\d͡ʒˈʊ͡əɹi], \dʒˈʊəɹi], \dʒ_ˈʊə_ɹ_i]\
Definitions of JURY
- 2010 - New Age Dictionary Database
- 1913 - Webster's Revised Unabridged Dictionary
- 2010 - Legal Glossary Database
- 1919 - The Winston Simplified Dictionary
- 1899 - The american dictionary of the english language.
- 1919 - The Concise Standard Dictionary of the English Language
- 1914 - Nuttall's Standard dictionary of the English language
- 1874 - Etymological and pronouncing dictionary of the English language
- 1871 - The Cabinet Dictionary of the English Language
- 1790 - A Complete Dictionary of the English Language
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By Oddity Software
By Noah Webster.
Criminal Law Traffic TicketshomeGLOSSARY jury A group of people selected to apply the law, as stated by the judge, to the facts of a case and render a decision, called the verdict. Traditionally, an American jury was made up of 12 people who had to arrive at a unanimous decision. But today, in many states, juries in civil cases may be composed of as few as six members and non-unanimous verdicts may be permitted. (Most states still require 12-person, unanimous verdicts for criminal trials.) Tracing its history back over 1,000 years, the jury system was brought to England by William the Conqueror in 1066. The philosophy behind the jury system is that--especially in a criminal case--an accused's guilt or innocence should be judged by a group of people from her community ("a jury of her peers"). Recently, some courts have been experimenting with increasing the traditionally rather passive role of the jury by encouraging jurors to take notes and ask questions.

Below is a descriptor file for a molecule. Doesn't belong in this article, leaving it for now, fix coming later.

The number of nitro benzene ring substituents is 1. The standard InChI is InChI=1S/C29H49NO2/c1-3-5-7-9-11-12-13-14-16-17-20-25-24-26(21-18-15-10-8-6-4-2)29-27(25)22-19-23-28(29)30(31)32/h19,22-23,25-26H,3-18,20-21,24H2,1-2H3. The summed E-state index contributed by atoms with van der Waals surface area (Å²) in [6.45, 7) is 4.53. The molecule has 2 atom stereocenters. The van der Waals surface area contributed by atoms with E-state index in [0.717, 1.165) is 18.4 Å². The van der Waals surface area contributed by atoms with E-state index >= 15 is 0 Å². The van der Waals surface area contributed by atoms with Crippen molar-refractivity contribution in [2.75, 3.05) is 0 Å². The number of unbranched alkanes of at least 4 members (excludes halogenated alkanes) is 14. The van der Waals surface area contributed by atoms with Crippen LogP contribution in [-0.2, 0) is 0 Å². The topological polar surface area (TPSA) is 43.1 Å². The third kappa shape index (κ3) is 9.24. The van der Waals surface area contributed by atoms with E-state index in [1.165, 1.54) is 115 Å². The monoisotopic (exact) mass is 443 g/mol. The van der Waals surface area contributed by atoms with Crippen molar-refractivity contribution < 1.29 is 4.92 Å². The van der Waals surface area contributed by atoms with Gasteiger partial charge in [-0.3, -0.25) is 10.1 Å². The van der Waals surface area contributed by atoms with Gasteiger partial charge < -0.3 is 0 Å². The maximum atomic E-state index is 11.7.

By Oddity Software
By William Dodge Lewis, Edgar Arthur Singer
A body of not less than twelve men, selected and sworn, as prescribed by law, to declare the truth on evidence before them: a committee for deciding prizes at a public exhibition, though in this sense confined to England chiefly-in U.S., such a committee receives the more dignified and scriptural title of judges.
By Daniel Lyons
By James Champlin Fernald
By Nuttall, P.Austin.
By Stormonth, James, Phelp, P. H.